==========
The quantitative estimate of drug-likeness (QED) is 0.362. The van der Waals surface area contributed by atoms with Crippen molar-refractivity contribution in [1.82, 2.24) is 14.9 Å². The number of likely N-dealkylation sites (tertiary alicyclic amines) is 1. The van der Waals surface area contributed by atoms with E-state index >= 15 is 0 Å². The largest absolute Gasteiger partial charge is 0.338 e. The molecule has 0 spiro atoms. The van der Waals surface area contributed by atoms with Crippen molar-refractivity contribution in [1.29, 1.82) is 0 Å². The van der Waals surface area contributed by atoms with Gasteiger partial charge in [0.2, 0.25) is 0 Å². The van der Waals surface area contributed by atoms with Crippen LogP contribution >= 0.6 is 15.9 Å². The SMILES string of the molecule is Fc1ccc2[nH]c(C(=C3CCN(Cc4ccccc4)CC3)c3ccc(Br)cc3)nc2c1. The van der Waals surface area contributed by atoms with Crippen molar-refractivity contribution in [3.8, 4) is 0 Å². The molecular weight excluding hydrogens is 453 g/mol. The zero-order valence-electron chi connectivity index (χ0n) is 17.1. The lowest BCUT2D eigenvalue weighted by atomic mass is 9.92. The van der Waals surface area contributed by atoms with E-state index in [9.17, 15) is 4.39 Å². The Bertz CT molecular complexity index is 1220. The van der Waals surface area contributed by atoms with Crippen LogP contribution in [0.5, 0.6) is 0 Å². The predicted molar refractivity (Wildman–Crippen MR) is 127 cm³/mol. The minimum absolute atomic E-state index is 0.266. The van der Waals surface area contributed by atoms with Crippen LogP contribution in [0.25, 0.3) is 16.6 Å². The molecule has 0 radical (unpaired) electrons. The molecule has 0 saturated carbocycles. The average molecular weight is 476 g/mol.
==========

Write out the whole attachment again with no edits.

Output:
The quantitative estimate of drug-likeness (QED) is 0.362. The van der Waals surface area contributed by atoms with Crippen molar-refractivity contribution in [1.82, 2.24) is 14.9 Å². The number of likely N-dealkylation sites (tertiary alicyclic amines) is 1. The van der Waals surface area contributed by atoms with E-state index >= 15 is 0 Å². The largest absolute Gasteiger partial charge is 0.338 e. The molecule has 0 spiro atoms. The van der Waals surface area contributed by atoms with Crippen molar-refractivity contribution in [1.29, 1.82) is 0 Å². The van der Waals surface area contributed by atoms with Gasteiger partial charge in [0.2, 0.25) is 0 Å². The van der Waals surface area contributed by atoms with Crippen LogP contribution >= 0.6 is 15.9 Å². The SMILES string of the molecule is Fc1ccc2[nH]c(C(=C3CCN(Cc4ccccc4)CC3)c3ccc(Br)cc3)nc2c1. The van der Waals surface area contributed by atoms with Crippen molar-refractivity contribution in [3.8, 4) is 0 Å². The molecular weight excluding hydrogens is 453 g/mol. The zero-order valence-electron chi connectivity index (χ0n) is 17.1. The lowest BCUT2D eigenvalue weighted by atomic mass is 9.92. The van der Waals surface area contributed by atoms with E-state index in [9.17, 15) is 4.39 Å². The Bertz CT molecular complexity index is 1220. The van der Waals surface area contributed by atoms with Crippen LogP contribution in [0.5, 0.6) is 0 Å². The predicted molar refractivity (Wildman–Crippen MR) is 127 cm³/mol. The minimum absolute atomic E-state index is 0.266. The van der Waals surface area contributed by atoms with Crippen LogP contribution in [0.25, 0.3) is 16.6 Å². The molecule has 0 radical (unpaired) electrons. The molecule has 0 saturated carbocycles. The average molecular weight is 476 g/mol.